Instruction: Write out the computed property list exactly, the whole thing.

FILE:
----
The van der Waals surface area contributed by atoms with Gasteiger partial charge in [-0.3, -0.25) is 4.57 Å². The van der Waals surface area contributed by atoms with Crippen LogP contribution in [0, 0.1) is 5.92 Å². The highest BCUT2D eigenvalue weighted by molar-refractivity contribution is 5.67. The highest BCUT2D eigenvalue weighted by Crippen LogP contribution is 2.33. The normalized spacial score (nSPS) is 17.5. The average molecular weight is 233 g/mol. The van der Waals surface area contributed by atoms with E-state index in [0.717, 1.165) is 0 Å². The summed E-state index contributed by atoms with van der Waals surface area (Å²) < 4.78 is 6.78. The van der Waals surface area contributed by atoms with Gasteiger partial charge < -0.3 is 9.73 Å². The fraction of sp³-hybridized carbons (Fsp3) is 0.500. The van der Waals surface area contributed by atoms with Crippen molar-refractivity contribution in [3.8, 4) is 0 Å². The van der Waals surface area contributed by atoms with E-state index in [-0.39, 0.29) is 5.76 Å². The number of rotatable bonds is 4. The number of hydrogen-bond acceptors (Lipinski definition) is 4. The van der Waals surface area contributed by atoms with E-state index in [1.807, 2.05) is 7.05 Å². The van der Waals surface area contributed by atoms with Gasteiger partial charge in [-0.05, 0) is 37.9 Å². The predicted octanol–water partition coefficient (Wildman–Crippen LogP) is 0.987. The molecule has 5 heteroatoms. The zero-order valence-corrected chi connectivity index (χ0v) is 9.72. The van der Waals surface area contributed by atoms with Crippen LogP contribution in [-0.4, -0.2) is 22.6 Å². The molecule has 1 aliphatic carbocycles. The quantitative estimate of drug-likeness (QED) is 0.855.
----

The van der Waals surface area contributed by atoms with Gasteiger partial charge in [-0.3, -0.25) is 4.57 Å². The van der Waals surface area contributed by atoms with Crippen LogP contribution in [0, 0.1) is 5.92 Å². The highest BCUT2D eigenvalue weighted by molar-refractivity contribution is 5.67. The highest BCUT2D eigenvalue weighted by Crippen LogP contribution is 2.33. The normalized spacial score (nSPS) is 17.5. The average molecular weight is 233 g/mol. The van der Waals surface area contributed by atoms with E-state index in [0.717, 1.165) is 0 Å². The summed E-state index contributed by atoms with van der Waals surface area (Å²) < 4.78 is 6.78. The van der Waals surface area contributed by atoms with Gasteiger partial charge < -0.3 is 9.73 Å². The fraction of sp³-hybridized carbons (Fsp3) is 0.500. The van der Waals surface area contributed by atoms with Crippen molar-refractivity contribution in [3.8, 4) is 0 Å². The van der Waals surface area contributed by atoms with E-state index in [-0.39, 0.29) is 5.76 Å². The number of rotatable bonds is 4. The number of hydrogen-bond acceptors (Lipinski definition) is 4. The van der Waals surface area contributed by atoms with E-state index in [1.807, 2.05) is 7.05 Å². The van der Waals surface area contributed by atoms with Gasteiger partial charge in [-0.05, 0) is 37.9 Å². The predicted octanol–water partition coefficient (Wildman–Crippen LogP) is 0.987. The molecule has 5 heteroatoms. The zero-order valence-corrected chi connectivity index (χ0v) is 9.72. The van der Waals surface area contributed by atoms with Crippen LogP contribution in [-0.4, -0.2) is 22.6 Å². The molecule has 1 aliphatic carbocycles. The quantitative estimate of drug-likeness (QED) is 0.855.